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The Epaulette shark (Hemiscyllium ocellatum) is a small benthic egg-laying elasmobranch. It is native to the Great Barrier Reef above Australia and is notable for foraging in tidal pools, withstanding harsh temperatures, and long periods of hypoxia and anoxia [1-3]. Sea surface temperatures in the Great Barrier Reef have already warmed by about 1 degree Celsius since 1910 [3].

Epaulette shark individuals were reared under temperatures 4℃ higher than average known rearing temperatures [4]. Measures of skeletal muscle development, oxidative stress, and protein degradation biomarkers were used to understand the potential effects of chronically elevated incubation temperatures on individual shark metabolic demand and viability.

1. Randall et al., 1990. Crawford House, Bathurst, Australia.

2. Heupel and Bennett 1998. Mar. Freshw. Res. 49, 753–756.

3. Heinrich et al., 2016.  ICES Journal of Marine Science, Vol.73, 3, 633–640.

4. Wheeler et al., 2021. Scientific Reports, 11,454.

GSL+WGA+DAPI Skates 10_17_19.xlef_B42E_1

Elevated temperature effects on Little Skate pectoral fin structure and glycosylation patterns

The Little Skate (Leucoraja erinacea) is another benthic elasmobranch species ranging in the western Atlantic from Cape Hatteras to southeastern Canada [1]. The little skate is a non-migratory species, but the waters of the northwestern Atlantic exhibit seasonal temperature shifts, meaning these populations experience temperature variability in their current life history. The Gulf of Maine is the specific study location of Little Skates for this chapter. All seasons in the Gulf of Maine have shown shifts in length and average temperatures, with summer conditions extending by two days per year since 1982, spring conditions occurring two weeks earlier since 2006, and fall conditions occurring later since 2005 [2-4].

Little Skate individuals were reared under temperatures 5℃ higher than ambient rearing temperatures. Pectoral fins were analyzed to detect changes in fin morphology and cellular glycosylation to assess adaptive changes in structure and cell communication resulting from changing energetic demands on individuals. 

1. Frisk and Miller. (2006). Canada Journal of Fisheries and Aquatic Sciences. 63, 5, 1078-1091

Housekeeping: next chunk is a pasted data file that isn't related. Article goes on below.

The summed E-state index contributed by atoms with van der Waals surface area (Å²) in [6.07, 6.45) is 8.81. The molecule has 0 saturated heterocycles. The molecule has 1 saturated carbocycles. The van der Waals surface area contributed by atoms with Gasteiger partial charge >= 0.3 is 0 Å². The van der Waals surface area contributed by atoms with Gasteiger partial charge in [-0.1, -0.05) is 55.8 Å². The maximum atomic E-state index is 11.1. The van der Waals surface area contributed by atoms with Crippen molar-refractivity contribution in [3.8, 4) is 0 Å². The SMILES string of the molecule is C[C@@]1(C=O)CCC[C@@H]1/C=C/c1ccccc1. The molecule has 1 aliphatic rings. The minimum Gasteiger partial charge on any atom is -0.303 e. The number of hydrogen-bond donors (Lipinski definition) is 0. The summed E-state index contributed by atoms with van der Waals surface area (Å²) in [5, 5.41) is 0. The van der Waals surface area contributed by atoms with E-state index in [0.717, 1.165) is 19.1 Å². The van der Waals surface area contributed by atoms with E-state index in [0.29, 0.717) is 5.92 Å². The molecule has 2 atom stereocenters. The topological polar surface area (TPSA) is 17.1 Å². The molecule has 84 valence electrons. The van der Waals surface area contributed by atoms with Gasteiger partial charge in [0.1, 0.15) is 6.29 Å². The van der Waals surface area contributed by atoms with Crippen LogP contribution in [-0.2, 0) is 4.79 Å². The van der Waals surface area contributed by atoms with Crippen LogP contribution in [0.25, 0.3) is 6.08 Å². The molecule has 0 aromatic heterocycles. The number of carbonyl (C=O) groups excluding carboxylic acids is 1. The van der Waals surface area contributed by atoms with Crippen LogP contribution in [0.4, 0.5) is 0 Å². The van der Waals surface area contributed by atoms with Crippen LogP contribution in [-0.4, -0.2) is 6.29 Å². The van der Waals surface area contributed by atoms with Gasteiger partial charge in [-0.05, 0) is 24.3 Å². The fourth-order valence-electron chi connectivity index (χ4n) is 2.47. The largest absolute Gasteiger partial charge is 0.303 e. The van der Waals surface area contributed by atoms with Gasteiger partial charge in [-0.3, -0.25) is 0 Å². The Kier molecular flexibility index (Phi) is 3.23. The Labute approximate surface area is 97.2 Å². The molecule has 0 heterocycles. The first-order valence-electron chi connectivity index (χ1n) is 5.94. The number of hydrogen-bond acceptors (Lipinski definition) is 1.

2. Friedland et al. (2015). Cont. Shelf Res. 102,  47-61

3. Staudinger et al. (2019).  Fisheries Oceanography. 28, 5, 532-566

4.  Thomas et al. (2017). Elementa- Science of the Anthrop. Vol. 5

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The Port Jackson Shark (Heterodontus portusjacksoni) is a small benthic shark species located along the southern coastline of Australia. This shark is unique in that it has both resident and migratory populations along the coast of Australia, which can migrate up to 700 km at a time [1]. Southern Australian waters are warming at different rates along the coastline, with the southeastern coast warming faster and more invariably due to the warming of the East Australia current, while the mid-southern coastline near Adelaide is warming slowly and more stably [2,3]. Sharks for this study were taken specifically from Adelaide South Australia and Jervis Bay, NSW located on the southeastern coastline.

Port Jackson shark individuals from Adelaide, South Australia, and Jervis Bay, New South Wales, were reared at their respective ambient and projected end-of-century (EOC) temperatures from eggs to early juvenile stages. Skeletal muscle was analyzed to assess adaptive changes in morphology that provide insight into how changes in metabolic and energetic demand influence structural changes in metabolic machinery.  

1. Powter, D. M., and Gladstone, W. (2008). Marine and Freshwater Research 59, 444–455.

2. Gervais et al. (2021). Global Change Biol. 27, 14, 3200-3217.

3. Suthers et al. (2011). Deep Sea Research. 58, 5, 538-546.


Comparative effects of hypoxia on proteolytic processes in two Fundulus species

Hypoxia (oxygen deficiency) is a commonly studied stressor in the biomedical field related to pathological conditions, yet hypoxia is also an environmental stressor. Many marine organisms employ behavioral or physiological strategies to combat changing hypoxia levels. Yet, the concern for the increased frequency of acute hypoxia is increasing due to potential climate change effects on ocean chemistry. Hypoxia can induce protein degradation to protect cells from apoptosis (cell death) and has yet to be studied in the context of potential physiological mechanisms employed by known hypoxia-tolerant marine species. By studying a known hypoxia-tolerant marine species, Fundulus heteroclitus, and a lesser-known yet closely related species, Fundulus majalis, we might elucidate further the extent to which hypoxia-induced protein degradation is used and the dependence on these mechanisms for contributing to hypoxia tolerance.

Photo Credit: NCFishes

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